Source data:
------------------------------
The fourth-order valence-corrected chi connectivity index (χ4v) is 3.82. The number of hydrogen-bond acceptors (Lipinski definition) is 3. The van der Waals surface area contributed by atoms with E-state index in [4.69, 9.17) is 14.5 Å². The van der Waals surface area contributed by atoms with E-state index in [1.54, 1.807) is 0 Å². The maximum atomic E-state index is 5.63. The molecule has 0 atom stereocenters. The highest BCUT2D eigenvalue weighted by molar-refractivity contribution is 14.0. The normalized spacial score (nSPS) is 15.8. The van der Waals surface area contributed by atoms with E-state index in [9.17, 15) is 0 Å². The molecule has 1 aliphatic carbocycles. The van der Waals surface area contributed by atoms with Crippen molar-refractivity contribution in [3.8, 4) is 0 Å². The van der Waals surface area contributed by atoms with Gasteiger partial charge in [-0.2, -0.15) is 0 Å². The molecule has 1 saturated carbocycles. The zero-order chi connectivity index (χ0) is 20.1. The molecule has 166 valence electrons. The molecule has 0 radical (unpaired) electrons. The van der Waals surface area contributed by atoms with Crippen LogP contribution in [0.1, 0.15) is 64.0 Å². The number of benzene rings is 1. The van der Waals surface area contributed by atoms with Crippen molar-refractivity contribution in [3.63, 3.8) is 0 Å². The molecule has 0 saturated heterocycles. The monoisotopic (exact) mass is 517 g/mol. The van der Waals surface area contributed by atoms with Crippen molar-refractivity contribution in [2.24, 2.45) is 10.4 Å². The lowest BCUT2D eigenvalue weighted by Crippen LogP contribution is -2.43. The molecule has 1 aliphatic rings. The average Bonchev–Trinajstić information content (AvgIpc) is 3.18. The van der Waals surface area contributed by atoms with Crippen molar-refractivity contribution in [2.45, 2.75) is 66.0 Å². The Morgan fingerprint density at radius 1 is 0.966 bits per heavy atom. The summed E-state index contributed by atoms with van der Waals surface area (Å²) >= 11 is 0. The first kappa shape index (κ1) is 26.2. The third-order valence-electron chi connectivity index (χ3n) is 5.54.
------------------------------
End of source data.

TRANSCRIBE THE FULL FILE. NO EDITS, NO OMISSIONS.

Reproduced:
The fourth-order valence-corrected chi connectivity index (χ4v) is 3.82. The number of hydrogen-bond acceptors (Lipinski definition) is 3. The van der Waals surface area contributed by atoms with E-state index in [4.69, 9.17) is 14.5 Å². The van der Waals surface area contributed by atoms with E-state index in [1.54, 1.807) is 0 Å². The maximum atomic E-state index is 5.63. The molecule has 0 atom stereocenters. The highest BCUT2D eigenvalue weighted by molar-refractivity contribution is 14.0. The normalized spacial score (nSPS) is 15.8. The van der Waals surface area contributed by atoms with E-state index in [9.17, 15) is 0 Å². The molecule has 1 aliphatic carbocycles. The van der Waals surface area contributed by atoms with Crippen molar-refractivity contribution in [3.8, 4) is 0 Å². The van der Waals surface area contributed by atoms with Gasteiger partial charge in [-0.2, -0.15) is 0 Å². The molecule has 1 saturated carbocycles. The zero-order chi connectivity index (χ0) is 20.1. The molecule has 166 valence electrons. The molecule has 0 radical (unpaired) electrons. The van der Waals surface area contributed by atoms with Crippen LogP contribution in [0.1, 0.15) is 64.0 Å². The number of benzene rings is 1. The van der Waals surface area contributed by atoms with Crippen molar-refractivity contribution in [3.63, 3.8) is 0 Å². The molecule has 0 saturated heterocycles. The monoisotopic (exact) mass is 517 g/mol. The van der Waals surface area contributed by atoms with Crippen molar-refractivity contribution in [2.24, 2.45) is 10.4 Å². The lowest BCUT2D eigenvalue weighted by Crippen LogP contribution is -2.43. The molecule has 1 aliphatic rings. The average Bonchev–Trinajstić information content (AvgIpc) is 3.18. The van der Waals surface area contributed by atoms with Crippen molar-refractivity contribution in [2.45, 2.75) is 66.0 Å². The Morgan fingerprint density at radius 1 is 0.966 bits per heavy atom. The summed E-state index contributed by atoms with van der Waals surface area (Å²) >= 11 is 0. The first kappa shape index (κ1) is 26.2. The third-order valence-electron chi connectivity index (χ3n) is 5.54.